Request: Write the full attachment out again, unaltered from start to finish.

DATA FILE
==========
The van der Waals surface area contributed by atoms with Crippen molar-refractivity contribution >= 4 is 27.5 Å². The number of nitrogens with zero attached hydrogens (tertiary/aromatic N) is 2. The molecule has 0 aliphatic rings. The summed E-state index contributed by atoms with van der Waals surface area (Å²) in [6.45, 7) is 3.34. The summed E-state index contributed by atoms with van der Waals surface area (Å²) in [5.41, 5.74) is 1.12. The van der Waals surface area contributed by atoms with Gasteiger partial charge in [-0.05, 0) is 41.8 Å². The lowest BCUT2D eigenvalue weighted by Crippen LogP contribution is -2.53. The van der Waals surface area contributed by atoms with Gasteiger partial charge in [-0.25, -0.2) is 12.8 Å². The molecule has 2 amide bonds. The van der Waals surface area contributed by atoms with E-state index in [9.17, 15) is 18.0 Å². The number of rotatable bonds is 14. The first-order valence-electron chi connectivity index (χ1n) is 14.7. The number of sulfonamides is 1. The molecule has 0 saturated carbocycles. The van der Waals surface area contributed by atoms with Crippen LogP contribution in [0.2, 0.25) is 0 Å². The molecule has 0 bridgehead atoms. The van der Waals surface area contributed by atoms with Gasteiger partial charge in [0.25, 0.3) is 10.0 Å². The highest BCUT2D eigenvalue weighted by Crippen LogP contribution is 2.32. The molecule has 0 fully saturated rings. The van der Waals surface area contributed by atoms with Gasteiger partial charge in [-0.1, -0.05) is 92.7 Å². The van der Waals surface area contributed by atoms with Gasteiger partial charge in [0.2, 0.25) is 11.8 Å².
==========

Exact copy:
The van der Waals surface area contributed by atoms with Crippen molar-refractivity contribution >= 4 is 27.5 Å². The number of nitrogens with zero attached hydrogens (tertiary/aromatic N) is 2. The molecule has 0 aliphatic rings. The summed E-state index contributed by atoms with van der Waals surface area (Å²) in [6.45, 7) is 3.34. The summed E-state index contributed by atoms with van der Waals surface area (Å²) in [5.41, 5.74) is 1.12. The van der Waals surface area contributed by atoms with Gasteiger partial charge in [-0.05, 0) is 41.8 Å². The lowest BCUT2D eigenvalue weighted by Crippen LogP contribution is -2.53. The van der Waals surface area contributed by atoms with Gasteiger partial charge in [-0.25, -0.2) is 12.8 Å². The molecule has 2 amide bonds. The van der Waals surface area contributed by atoms with E-state index in [9.17, 15) is 18.0 Å². The number of rotatable bonds is 14. The first-order valence-electron chi connectivity index (χ1n) is 14.7. The number of sulfonamides is 1. The molecule has 0 saturated carbocycles. The van der Waals surface area contributed by atoms with Crippen LogP contribution in [0.2, 0.25) is 0 Å². The molecule has 0 bridgehead atoms. The van der Waals surface area contributed by atoms with Gasteiger partial charge in [0.25, 0.3) is 10.0 Å². The highest BCUT2D eigenvalue weighted by Crippen LogP contribution is 2.32. The molecule has 0 fully saturated rings. The van der Waals surface area contributed by atoms with Gasteiger partial charge in [-0.1, -0.05) is 92.7 Å². The van der Waals surface area contributed by atoms with Gasteiger partial charge in [0.2, 0.25) is 11.8 Å².